B2B Companies Can Target LinkedIn Updates

LinkedIn now lets companies target their status updates by a variety of factors. One of the tactics I mentioned in a post about B2B companies generating leads on LinkedIn was to use status updates to share content with your LinkedIn followers. If you have various lines of business, you can now focus those updates to the right people. If you have content created for certain industries, functions or seniority, LinkedIn updates can be directed to those who are in those segments. And remember, only company page admins can post company status updates.

The first thing to note is that if you want to start segmenting your updates, you need to grow your LinkedIn followers. Some easy ways are to cross-promote on your other social channels, add a follow company button on your website or blog, and you can even write a blog post that you are segmenting LinkedIn status updates for improved relevancy.

When posting a status update, the default is to send it to all followers. Click the drop down to change to targeted audience, which brings up the targeted window seen below.

Company Size

In the targeted window, notice you can remove employees from your company updates in the lower right (indicated by the red arrow). While there may be good reasons to do this, sharing updates with your employees give them content to share with their own networks on LinkedIn.

Each of the five segmenting characteristics has their own tab to make your choices. As you click your selections, LinkedIn will show you how many followers this update will go to. As you work your way through the segments, this number will go down, but it will be more relevant to the people who see it.


Do you have a message for a particular industry? Are your salespeople aligned by verticals? Use these targeted industry selections to support their work in the verticals. Create a vertically focused ebook and share it this way. This can help you better understand your vertical audiences on LinkedIn.


Do different functions in an organization use your product or service differently? Do they have a different evaluation process for purchase? Can you clearly communicate that message? If so, you can talk to them differently now on LinkedIn too.


We have different conversations with managers, directors, VP and C-suite executives. Do you know where they are in your decision process? Do you know what ideas, benefits, metrics have convinced them of your value. What does an ebook for a CMO look like? Share it on LinkedIn with just those C-levels.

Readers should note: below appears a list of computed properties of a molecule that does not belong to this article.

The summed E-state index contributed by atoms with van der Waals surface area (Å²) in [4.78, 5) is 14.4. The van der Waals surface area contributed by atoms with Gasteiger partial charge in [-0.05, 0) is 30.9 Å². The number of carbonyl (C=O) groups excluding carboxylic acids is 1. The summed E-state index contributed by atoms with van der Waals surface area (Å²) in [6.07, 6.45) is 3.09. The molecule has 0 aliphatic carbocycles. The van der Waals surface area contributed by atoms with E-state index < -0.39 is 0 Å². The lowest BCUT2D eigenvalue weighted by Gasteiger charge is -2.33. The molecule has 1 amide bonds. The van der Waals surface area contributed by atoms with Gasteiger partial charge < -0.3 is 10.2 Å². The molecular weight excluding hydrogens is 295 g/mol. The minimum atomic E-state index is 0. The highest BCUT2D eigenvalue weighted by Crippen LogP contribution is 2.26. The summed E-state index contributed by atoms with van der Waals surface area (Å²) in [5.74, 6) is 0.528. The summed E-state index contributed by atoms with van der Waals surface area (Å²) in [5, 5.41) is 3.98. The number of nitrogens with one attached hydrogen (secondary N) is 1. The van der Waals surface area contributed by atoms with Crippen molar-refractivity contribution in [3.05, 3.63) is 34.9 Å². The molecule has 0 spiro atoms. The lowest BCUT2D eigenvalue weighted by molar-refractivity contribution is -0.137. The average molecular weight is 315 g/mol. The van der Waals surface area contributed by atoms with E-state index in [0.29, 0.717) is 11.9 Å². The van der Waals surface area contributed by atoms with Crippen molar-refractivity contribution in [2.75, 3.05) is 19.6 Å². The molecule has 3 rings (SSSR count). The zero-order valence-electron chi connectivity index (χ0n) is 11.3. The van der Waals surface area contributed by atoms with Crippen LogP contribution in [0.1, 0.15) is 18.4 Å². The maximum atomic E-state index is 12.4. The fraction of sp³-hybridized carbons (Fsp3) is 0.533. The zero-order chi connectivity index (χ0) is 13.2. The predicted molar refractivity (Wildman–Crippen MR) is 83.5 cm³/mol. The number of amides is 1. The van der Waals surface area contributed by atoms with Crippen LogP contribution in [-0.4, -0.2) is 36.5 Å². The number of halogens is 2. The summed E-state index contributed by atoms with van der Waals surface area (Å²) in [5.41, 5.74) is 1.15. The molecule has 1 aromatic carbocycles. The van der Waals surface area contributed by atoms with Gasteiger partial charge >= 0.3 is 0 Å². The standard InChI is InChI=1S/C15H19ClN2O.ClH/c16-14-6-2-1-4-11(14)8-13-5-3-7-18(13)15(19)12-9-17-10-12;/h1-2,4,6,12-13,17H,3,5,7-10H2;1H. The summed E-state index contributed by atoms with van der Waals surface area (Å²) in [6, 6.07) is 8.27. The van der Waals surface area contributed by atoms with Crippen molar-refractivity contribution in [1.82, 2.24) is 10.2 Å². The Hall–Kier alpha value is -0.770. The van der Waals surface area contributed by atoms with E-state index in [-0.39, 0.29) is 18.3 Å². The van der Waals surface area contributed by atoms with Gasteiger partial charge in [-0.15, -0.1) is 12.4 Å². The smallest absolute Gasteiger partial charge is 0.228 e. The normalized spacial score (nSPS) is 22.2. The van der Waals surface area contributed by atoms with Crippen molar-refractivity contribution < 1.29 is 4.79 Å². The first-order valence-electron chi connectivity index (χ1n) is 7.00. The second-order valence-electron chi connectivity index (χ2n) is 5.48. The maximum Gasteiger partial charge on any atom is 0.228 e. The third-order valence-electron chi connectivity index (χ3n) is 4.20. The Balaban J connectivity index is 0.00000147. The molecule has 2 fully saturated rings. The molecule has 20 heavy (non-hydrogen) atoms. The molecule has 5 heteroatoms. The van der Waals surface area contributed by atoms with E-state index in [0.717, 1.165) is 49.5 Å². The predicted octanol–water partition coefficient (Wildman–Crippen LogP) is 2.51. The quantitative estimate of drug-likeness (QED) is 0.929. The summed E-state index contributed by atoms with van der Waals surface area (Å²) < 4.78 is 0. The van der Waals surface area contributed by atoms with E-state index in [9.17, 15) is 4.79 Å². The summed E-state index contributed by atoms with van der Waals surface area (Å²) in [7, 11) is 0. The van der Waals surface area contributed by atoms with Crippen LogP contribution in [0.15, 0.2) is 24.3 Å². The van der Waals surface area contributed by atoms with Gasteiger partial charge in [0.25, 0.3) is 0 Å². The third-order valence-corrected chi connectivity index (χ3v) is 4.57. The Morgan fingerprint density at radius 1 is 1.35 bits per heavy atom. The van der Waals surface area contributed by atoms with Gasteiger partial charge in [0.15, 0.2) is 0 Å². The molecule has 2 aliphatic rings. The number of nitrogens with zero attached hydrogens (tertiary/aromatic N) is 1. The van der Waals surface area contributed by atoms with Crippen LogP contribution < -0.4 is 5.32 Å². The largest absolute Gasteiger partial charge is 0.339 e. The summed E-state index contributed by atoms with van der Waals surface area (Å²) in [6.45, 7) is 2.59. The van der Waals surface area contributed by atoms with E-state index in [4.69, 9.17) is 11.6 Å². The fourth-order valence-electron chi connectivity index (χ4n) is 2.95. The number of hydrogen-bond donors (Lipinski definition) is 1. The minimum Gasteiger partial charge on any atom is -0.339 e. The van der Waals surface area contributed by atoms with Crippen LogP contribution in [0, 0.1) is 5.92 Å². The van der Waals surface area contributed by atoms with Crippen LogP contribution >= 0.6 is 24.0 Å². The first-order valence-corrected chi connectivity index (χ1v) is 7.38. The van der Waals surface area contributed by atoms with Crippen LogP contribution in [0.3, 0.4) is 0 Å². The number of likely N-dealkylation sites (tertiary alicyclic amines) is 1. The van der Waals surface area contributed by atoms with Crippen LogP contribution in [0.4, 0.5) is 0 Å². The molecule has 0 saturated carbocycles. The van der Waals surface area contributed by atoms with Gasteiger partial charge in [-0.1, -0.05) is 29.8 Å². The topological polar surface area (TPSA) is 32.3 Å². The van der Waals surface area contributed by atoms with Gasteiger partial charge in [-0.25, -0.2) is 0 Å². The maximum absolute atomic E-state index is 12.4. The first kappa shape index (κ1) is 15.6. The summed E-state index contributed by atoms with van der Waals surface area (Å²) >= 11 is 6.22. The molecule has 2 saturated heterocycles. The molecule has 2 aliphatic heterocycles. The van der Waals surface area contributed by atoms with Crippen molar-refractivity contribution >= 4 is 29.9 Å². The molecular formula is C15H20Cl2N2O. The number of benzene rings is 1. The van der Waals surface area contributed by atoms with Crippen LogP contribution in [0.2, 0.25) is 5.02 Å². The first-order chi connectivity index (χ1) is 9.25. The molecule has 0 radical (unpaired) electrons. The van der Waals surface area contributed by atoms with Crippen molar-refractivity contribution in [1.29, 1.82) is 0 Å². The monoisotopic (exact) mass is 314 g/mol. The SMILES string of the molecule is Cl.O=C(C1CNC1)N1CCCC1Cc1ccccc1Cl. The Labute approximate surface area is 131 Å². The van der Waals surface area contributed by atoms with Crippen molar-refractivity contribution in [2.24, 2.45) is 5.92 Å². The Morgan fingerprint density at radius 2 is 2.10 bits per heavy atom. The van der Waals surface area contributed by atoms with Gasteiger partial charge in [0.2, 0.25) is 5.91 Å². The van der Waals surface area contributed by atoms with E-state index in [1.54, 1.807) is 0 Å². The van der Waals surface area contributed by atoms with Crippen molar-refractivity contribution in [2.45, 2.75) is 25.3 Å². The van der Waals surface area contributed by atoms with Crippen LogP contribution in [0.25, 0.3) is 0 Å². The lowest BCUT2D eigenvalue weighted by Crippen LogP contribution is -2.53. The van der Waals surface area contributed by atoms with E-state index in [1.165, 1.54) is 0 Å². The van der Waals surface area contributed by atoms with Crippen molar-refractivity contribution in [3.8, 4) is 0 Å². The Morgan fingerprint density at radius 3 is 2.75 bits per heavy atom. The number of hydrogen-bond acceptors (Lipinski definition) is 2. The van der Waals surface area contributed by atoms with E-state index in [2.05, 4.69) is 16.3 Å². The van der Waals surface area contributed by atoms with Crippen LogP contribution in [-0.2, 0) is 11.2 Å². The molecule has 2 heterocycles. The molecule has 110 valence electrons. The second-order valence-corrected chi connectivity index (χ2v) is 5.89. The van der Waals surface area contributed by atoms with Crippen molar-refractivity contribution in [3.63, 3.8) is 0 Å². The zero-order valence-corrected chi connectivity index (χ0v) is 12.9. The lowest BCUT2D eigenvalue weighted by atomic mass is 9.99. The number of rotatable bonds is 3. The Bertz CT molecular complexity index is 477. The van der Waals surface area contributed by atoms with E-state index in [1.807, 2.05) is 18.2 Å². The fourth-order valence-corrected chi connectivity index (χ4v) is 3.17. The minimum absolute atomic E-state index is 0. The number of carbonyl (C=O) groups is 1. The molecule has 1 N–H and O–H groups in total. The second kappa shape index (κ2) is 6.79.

This segmentation can can very granular, down to the metro region within states. Unless you have a local product or service, be careful about targeting this one too tightly. You are probably better off staying broader with regions like North America or Europe, or even countries.

Does this kind of targeting and segmentation make sense for your B2B company on LinkedIn?

5 Ways to Generate Leads from a LinkedIn B2B Company Page

Many B2B companies have been successful at generating leads from LinkedIn, but there are features of a company page that B2B marketers are just not aware of. Most B2B companies have company pages on LinkedIn where they include a keyword-stuffed paragraph or two of marketing-speak. It also shows the employees who work at the company. This is the most basic option for LinkedIn.

1. Products and Services

The first thing that you need to do is enable the Products and Services function of the company page and begin adding products and services. This is where the action happens on the company page. Recommendations aren’t given for companies. They are given for products. Several of the follow lead generating suggestions are based on areas in the product and services tab. Note that you can be flexible with the definition of what a product is. If you have a compelling ebook that is appropriate for a LinkedIn audience, add that as a product. You can direct visitors to a download page with a lead form to receive the ebook.

2. Free Banners

Want to test some new creative ideas? Want to test some landing pages? LinkedIn gives you three free banner ads at the top of the products and services page. Create images that are 640×220 pixels, upload them to your page and add a unique URL, preferably to a landing page, and you have free ads. All you need to do now is make sure you are directing traffic to your LinkedIn products and services page.

3. Personal Contacts

Prospects don’t always like filling out contact forms because they never know who is going to contact them, but what if you could show them real people, with pictures and everything, that they could connect to for more information. This personalization of contact can be set by product, so consider adding people who have a high enough profile in your business or who have a title that makes sense for the contact. This can be viewed by some prospects as a purely “for more information” request about the product or service, so product managers can be a good fit, but these are leads. Clicking on this link is someone raising their hand and expressing interest.

4. Video with Call to Action

Each product and service entry has a space to link to a YouTube video, which appears embedded on the page. Video is another way to tell the story of your products. There are many ways to include calls-to-action in a YouTube video, which should be considered for the ones on your LinkedIn page. Everything you do on this page should provide enough information for prospects to decide that your products and services should be in the consideration phase of their buying process. You need to make it easy for them to take the next step and become a lead.

5. Status Updates

Companies can share status updates with those following the company. This is different than sharing information on your personal profile. You should have a content plan for sharing on your company profile. Share a mix of third party articles, company blog posts, links to ebooks and webinars, employee information and other content appropriate for your LinkedIn audience. Cross promote LinkedIn groups and events to continue to build your audience across LinkedIn. The main thing to do for lead gen is to make sure you are providing compelling offers with calls-to-action so prospects can become leads for your B2B company.